The number of new online job ads declined to just more than 2 million in September, according to The Conference Board’s Help-Wanted Online Data Series, down 4.4 percent from August, with fewer jobs being offered in all nine major regions of the country.
There were 1.36 online job ads per 100 persons in the U.S. labor force in September compared with 1.43 per 100 persons in August.
“The September data indicate a general weakening in the job picture nationwide — a trend we were seeing before the recent hurricanes. That data are consistent with The Conference Board’s latest CEO Confidence Survey, which is also down,” said Ken Goldstein, labor economist at The Conference Board.
The confidence level of CEOs in the third quarter of 2005 sagged to its lowest level in four years. Also, September data from The Conference Board Consumer Confidence Survey revealed that consumers were also feeling less optimistic about the job market, with more consumers saying that jobs are “hard to get” and fewer claiming that jobs are “plentiful.”
“High oil prices throughout the summer and the recent hurricanes have all contributed to a faster slowdown of the economy,” Goldstein said.
The September data is the sum of the number of new first-time online job ads posted each day of the month and reflects the initial impacts of the recent hurricanes Katrina and Rita, which hit the Gulf Coast on August 29 and September 24, respectively.
The largest September decline in online jobs at 6.4 percent was in the South Atlantic region, which includes the East Coast states from Florida north to Delaware and Maryland. West South Central – which includes Louisiana, Texas, Arkansas, and Oklahoma — and the Mountain region – which includes Arizona, New Mexico, Utah, Colorado, Wyoming, Idaho and Montana — declined slightly less, both down 5.6 percent from August while the New England region was down 5.3 percent over the same period. The smallest monthly dip at 2.8 percent was in the East North Central region, which includes Wisconsin, Michigan, Illinois, Indiana and Ohio.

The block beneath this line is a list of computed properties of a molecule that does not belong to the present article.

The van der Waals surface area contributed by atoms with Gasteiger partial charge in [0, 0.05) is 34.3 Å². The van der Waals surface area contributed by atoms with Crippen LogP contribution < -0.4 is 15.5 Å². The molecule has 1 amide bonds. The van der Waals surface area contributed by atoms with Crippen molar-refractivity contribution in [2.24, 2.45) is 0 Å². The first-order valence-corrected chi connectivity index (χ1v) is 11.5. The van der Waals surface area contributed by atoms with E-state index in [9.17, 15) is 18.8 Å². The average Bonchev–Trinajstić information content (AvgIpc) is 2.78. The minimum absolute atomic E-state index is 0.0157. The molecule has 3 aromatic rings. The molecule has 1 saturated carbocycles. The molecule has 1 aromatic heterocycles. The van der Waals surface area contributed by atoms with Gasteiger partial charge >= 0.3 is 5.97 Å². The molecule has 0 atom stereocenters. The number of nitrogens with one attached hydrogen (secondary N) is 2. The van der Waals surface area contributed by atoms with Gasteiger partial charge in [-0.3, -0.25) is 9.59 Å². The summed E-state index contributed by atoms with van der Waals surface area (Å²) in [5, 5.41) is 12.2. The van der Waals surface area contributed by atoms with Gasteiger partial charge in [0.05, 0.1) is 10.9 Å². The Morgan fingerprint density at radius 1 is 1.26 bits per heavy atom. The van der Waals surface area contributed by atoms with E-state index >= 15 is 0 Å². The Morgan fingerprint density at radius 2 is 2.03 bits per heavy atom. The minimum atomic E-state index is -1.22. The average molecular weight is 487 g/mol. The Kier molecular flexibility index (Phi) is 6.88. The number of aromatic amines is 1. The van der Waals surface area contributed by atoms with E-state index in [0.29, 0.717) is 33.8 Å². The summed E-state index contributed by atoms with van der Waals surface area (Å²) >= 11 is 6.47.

Many employers turned to the Internet to lure workers displaced by the hurricanes. In the week immediately after Hurricane Katrina, new online job postings in New Orleans rose some 67 percent, jumping from an average of 1,200 new postings per week to 2,000 in the week of September 4th to 10th. The bulk of the new job listings (two out of three) in New Orleans were for positions in locations outside of the devastated area –many as far away as the Pacific Northwest, New England and even Alaska and Hawaii.
Both the large national job boards and the smaller niche boards that focus on local area markets and specific occupations promise a way to streamline searching for a job, even in a far away city.
“The story from New Orleans is that employers, especially those looking to fill positions in tight labor market categories like healthcare, were able to use the Internet to tap into a pool of workers with a potentially high willingness to relocate,” adds Goldstein.
Adjusting job ads for the size of the local labor force, San Francisco with 2.93 job ads per 100 persons in the labor force continues to lead the way among the 52 metropolitan areas for which data is published, followed closely by Boston (2.87), San Diego (2.84) and Salt Lake (2.78). The number of job ads per 100 participants in the labor force was lowest in East South Central and West South Central regions with less than one job ad per 100 persons, 0.96 and 0.94, respectively.
The Conference Board Help-Wanted OnLine Data Series measures the number of new, first-time online job ads posted on more than 1,200 major Internet job boards and smaller job boardss that serve niche markets an smaller geographic areas
The Conference Board is as nonprofit research and business group.
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